Trinity Hall will host The Harmony Project Event, a one day informative program that will educate students about the lives of migrants in the context of Irish society.
In an effort to “promote an environment of inclusivity and understanding on Trinity’s campus,” the event will consist of keynote speakers, discussion and information sessions, and workshop collaborations with various Trinity societies such as the Traditional Irish Music Society, Players, DU Music and VisArts. A social will be held at the end of the program to reflect on the day’s activities and allow students to explore options to create a “positive difference.
Crucial to The Harmony Project’s objective is educating students about the work of Direct Provision centres. According to The Irish Times, 4,000 asylum seekers are currently affiliated with Direct Provision, which provide asylum seekers with basic human needs instead of full cash payments while their applications for refugee status are being processed.
The Reception and Integration Agency (RIA) outlines Direct Provision as the inclusion of “accommodation on a full-board basis” and “the cost of all meals, heat, light, laundry, tv, [and] household maintenance”. Additionally, asylum seekers are provided weekly personal allowances of €21.60 per adult and €21.60 per child. These costs are all directly paid by the State.
Speaking to Trinity News, Chair and Treasurer of The Harmony Project, Senior Fresh Political Science and Geography student Niamh McCay, said that she felt motivated to develop the project at the beginning of her second year. “I became incredibly interested in refugee rights, and was at a loss as to why there seemed to be a gap in Trinity’s knowledge on this topic,” she said.
She alluded to the Aramark campaign last year, and how the success of Aramark Off Our Campus spurred her desire to increase Trinity students’ involvement in refugee rights. “I wanted people to be aware of the treatment of vulnerable migrants in Ireland, as aware as they were about things like their bodily autonomy and their own rights within this country. I wanted more people to be passionate about getting Trinity University of Sanctuary status. I wanted that passion to pass onto those refugees,” she added.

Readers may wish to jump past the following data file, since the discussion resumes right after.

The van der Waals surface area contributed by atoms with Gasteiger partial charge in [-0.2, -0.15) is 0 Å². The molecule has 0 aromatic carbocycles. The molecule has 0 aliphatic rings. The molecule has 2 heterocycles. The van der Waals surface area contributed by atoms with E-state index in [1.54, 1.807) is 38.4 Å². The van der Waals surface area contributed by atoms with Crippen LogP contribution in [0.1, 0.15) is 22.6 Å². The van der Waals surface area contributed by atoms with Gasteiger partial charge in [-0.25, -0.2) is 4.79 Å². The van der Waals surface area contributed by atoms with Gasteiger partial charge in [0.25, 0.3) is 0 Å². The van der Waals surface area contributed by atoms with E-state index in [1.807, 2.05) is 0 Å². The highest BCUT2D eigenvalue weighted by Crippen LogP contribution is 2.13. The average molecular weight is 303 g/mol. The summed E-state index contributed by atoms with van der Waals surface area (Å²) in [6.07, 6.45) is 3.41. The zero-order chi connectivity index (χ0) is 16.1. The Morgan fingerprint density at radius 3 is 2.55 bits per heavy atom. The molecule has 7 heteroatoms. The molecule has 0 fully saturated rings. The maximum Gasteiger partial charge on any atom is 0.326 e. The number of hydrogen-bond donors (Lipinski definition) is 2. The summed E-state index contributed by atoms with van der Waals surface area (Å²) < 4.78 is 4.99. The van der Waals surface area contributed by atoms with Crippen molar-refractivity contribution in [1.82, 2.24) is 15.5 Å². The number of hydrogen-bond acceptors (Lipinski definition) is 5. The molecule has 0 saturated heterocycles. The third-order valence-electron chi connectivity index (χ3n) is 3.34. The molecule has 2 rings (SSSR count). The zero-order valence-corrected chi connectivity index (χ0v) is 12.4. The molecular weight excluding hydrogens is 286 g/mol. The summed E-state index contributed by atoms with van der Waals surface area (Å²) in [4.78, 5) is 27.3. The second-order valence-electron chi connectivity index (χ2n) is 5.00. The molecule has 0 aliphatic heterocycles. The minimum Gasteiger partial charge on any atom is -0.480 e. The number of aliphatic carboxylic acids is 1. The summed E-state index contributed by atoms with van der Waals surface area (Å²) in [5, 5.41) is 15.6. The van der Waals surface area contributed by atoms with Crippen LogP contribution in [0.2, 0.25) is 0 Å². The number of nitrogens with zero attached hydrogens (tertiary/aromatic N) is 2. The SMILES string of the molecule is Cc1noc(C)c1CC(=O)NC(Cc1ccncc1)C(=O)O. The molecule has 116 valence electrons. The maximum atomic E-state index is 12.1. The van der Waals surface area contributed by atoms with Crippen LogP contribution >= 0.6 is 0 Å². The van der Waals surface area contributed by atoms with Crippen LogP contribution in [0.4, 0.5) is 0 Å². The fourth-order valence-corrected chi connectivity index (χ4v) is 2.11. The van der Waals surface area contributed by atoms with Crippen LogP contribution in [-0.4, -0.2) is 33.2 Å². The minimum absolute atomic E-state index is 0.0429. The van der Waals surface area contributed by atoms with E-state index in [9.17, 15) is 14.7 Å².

Regarding College’s current efforts to promote the rights of refugees: “We have a college committee in place, which is majority staff members, who are working super hard, but i wanted to start that conversation on why achieving this status should be top priority for Trinity,” she said.
McCay suggests if students meet “migrants face to face, hear their stories and finally get an insight into what it is like to be a refugee in Ireland,” they will become “passionate about giving these refugees the voice they don’t currently have on campus”.
“I want this project to get bigger and better every year. I want people to leave on Saturday ready to work towards making a change in their own lives to benefit these refugees. This started as a little dream of mine and has taken off, and I am so excited to get the ball rolling”.
“My committee have been exceptional, and the people I have met on my way have influenced me so much. I feel honoured to have been able to organise an event like this, and the support from the Trinity Equality Fund has really aided us in making this event possible”.
In 2014, The Trinity College Dublin Students’ Union (TCDSU) passed a motion that the college will advocate against Direct Provision and promote asylum seekers’ ability to work legally in Ireland.
According to RTE, The EU Reception Directive, which is expected to join Irish law within the coming months, enables asylum seekers to effectively access the labour market.
In November 2016, Ireland promised the European Union it will accept 330 additional refugees in 2018, contributing to a total of 600 new refugees by the end of this year. The action derives from the failure of the United Nations High Commissioner for Refugees Ireland (UNHCR Ireland) to meet the full quota of 520 refugees in 2017.